About half the island is dedicated to the Arabian Wildlife Park, where more than 13,000 animals, including the Arabian oryx, Somali ostrich, giraffes, hyenas and cheetahs, roam freely. Visitors can go on guided nature and wildlife drives or walks, do horse riding or mountain biking.

The park was founded by the late Sheikh Zayed, the founder of modern UAE, who loved the desert. He used to spend several days in the middle of the desert hunting, and the falcon was both his companion and hunting tool.

Despite the modernity of the UAE, he thought it was important to revive and protect the UAE’s heritage. Thus, the falcon is an official symbol of the country.

Sheikh Zayed also established the Abu Dhabi Falcon Hospital (www.falconhospital.com), the first and largest of its kind. You can tour the hospital and learn more about the magnificent birds, the history of falconry, and see some falcons up close.

EAT

Visitors from Singapore will not have to worry about missing biryani, laksa or teh tarik because you will find plenty of shops and restaurants in Abu Dhabi serving these delights and other familiar dishes.

If you want to try something local, head to Al Fanar Restaurant and Cafe (alfanarrestaurant.com/en), a chain owned by a young Emirati who wanted to offer tourists and expatriates a taste of authentic Emirati culture and cuisine. The restaurants are designed to revive memories of Dubai in the 1960s, when it was still a small town on the shore of the Arabian Gulf.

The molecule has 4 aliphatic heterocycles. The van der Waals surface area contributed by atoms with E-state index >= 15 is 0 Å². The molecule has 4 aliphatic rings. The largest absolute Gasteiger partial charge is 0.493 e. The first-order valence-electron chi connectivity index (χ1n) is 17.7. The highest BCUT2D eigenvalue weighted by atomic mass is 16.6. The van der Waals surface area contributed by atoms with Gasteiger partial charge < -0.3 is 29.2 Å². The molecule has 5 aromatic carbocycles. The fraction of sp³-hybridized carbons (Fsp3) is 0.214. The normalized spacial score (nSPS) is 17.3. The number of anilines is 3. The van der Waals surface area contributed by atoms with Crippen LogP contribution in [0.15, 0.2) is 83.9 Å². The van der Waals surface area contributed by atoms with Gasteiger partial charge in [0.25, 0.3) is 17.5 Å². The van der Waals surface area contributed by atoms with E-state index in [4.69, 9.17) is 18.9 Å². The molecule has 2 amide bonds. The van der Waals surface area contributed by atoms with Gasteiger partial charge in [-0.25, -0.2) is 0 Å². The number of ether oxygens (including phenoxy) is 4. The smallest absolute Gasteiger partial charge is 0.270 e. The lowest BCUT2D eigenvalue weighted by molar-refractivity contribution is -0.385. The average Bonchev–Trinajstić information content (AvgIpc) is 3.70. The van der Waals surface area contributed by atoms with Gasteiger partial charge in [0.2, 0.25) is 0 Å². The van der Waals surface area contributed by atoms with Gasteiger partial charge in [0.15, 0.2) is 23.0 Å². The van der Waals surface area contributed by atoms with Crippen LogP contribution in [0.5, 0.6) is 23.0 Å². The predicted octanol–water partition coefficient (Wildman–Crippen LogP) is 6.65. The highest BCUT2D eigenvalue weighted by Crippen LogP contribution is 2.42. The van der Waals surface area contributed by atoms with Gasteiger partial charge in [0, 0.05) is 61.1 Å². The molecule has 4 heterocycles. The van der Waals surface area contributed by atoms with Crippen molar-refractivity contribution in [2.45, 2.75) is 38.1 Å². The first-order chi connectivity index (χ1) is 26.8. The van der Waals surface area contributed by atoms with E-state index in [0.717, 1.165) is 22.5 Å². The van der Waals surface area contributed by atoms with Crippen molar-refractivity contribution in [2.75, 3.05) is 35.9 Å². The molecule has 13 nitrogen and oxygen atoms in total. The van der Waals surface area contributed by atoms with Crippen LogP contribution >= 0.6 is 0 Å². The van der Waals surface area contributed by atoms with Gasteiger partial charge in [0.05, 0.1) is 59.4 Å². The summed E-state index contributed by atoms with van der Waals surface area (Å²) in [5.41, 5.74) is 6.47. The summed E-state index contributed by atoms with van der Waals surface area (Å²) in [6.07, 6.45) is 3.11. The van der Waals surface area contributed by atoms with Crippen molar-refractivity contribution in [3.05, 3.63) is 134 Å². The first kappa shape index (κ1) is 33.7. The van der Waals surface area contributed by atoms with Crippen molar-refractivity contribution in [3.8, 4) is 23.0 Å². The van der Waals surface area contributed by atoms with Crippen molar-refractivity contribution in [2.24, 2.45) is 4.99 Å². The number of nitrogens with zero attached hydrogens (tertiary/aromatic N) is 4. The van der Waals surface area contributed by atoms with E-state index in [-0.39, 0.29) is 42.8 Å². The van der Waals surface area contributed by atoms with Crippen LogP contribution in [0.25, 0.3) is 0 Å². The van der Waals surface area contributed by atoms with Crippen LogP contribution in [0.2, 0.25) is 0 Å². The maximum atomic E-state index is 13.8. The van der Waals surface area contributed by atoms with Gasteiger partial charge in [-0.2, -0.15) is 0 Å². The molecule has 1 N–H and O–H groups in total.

Try the machboos deyay, chicken cooked with yellow rice simmered in chicken stock, special Arabic spices and dry lemon; jesheed, crumbled baby shark cooked with onion and mixed spices served with white rice; hobool, deep-fried roe; and legaimat, golden and crisp fried dough balls coated with date syrup. A meal here costs $15 to $40 a person.

PLAY

Learn more about the UAE’s 4,000-year-old falconry and hunting traditions at the Abu Dhabi International Hunting and Equestrian Exhibition (www.adihex.com), the only dedicated consumer and trade event in the Middle East for safari, hunting, equestrian, outdoor and marine sports, arts and antiques, and culture and heritage. It takes place in Abu Dhabi every September.

To see the UAE’s falconry traditions, attend the Fazza Championship for Falconry (hhc.gov.ae/en/championships), which typically takes place every January in Dubai. Hundreds of young and old Emirati falconers gather to show their skills in handling the attractive yet intimidating birds.

Getting there

Etihad Airways offers daily direct flights between Singapore and Abu Dhabi.

TIPS
• You will be surprised by how easily you can interact with the Emiratis. The people are friendly, generous and ready to offer their unconditional help at any time.

•Some Emirati families may invite you to their homes for lunch or dinner. Don’t hesitate. It will be an opportunity for you to experience local hospitality and delicious local dishes cooked at home.

•Try as much as you can to dress appropriately while in public places, which typically means being covered from your shoulders to your knees. Emiratis love etiquette and pay a lot of attention to their image at home and abroad.

•Visitors can use the common greeting “Assalamu alaikum”, which means “may peace be upon you”, but they can also just say “Ahlan”,’ which means “hello”.